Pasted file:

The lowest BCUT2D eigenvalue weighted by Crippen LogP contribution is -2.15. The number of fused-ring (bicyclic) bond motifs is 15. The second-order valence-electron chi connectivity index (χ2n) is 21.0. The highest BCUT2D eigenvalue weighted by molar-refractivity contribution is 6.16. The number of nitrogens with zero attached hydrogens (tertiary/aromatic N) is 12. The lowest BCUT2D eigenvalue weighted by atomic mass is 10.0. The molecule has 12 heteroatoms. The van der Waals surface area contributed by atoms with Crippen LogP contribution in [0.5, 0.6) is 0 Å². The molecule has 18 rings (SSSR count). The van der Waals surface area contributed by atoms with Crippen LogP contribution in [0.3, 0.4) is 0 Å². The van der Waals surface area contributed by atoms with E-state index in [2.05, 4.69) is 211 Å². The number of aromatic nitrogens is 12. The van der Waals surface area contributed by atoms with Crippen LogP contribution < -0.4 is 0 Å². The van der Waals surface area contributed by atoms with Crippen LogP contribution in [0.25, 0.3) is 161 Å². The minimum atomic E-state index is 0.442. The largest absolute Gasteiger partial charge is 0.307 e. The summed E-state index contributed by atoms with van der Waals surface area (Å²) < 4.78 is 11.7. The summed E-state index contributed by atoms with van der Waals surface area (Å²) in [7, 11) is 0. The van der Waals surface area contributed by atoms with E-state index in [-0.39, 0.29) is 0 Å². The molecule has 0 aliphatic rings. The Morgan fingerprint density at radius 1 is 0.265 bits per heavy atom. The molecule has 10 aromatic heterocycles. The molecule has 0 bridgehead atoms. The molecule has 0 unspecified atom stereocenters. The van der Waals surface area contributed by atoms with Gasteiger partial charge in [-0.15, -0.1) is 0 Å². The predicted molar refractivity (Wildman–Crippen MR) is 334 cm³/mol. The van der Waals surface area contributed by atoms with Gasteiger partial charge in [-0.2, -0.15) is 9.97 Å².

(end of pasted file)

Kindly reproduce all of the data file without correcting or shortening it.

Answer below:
The lowest BCUT2D eigenvalue weighted by Crippen LogP contribution is -2.15. The number of fused-ring (bicyclic) bond motifs is 15. The second-order valence-electron chi connectivity index (χ2n) is 21.0. The highest BCUT2D eigenvalue weighted by molar-refractivity contribution is 6.16. The number of nitrogens with zero attached hydrogens (tertiary/aromatic N) is 12. The lowest BCUT2D eigenvalue weighted by atomic mass is 10.0. The molecule has 12 heteroatoms. The van der Waals surface area contributed by atoms with Crippen LogP contribution in [0.5, 0.6) is 0 Å². The molecule has 18 rings (SSSR count). The van der Waals surface area contributed by atoms with Crippen LogP contribution in [0.3, 0.4) is 0 Å². The van der Waals surface area contributed by atoms with E-state index in [2.05, 4.69) is 211 Å². The number of aromatic nitrogens is 12. The van der Waals surface area contributed by atoms with Crippen LogP contribution < -0.4 is 0 Å². The van der Waals surface area contributed by atoms with Crippen LogP contribution in [0.25, 0.3) is 161 Å². The minimum atomic E-state index is 0.442. The largest absolute Gasteiger partial charge is 0.307 e. The summed E-state index contributed by atoms with van der Waals surface area (Å²) < 4.78 is 11.7. The summed E-state index contributed by atoms with van der Waals surface area (Å²) in [7, 11) is 0. The van der Waals surface area contributed by atoms with E-state index in [-0.39, 0.29) is 0 Å². The molecule has 0 aliphatic rings. The Morgan fingerprint density at radius 1 is 0.265 bits per heavy atom. The molecule has 10 aromatic heterocycles. The molecule has 0 bridgehead atoms. The molecule has 0 unspecified atom stereocenters. The van der Waals surface area contributed by atoms with Gasteiger partial charge in [-0.15, -0.1) is 0 Å². The predicted molar refractivity (Wildman–Crippen MR) is 334 cm³/mol. The van der Waals surface area contributed by atoms with Gasteiger partial charge in [-0.2, -0.15) is 9.97 Å².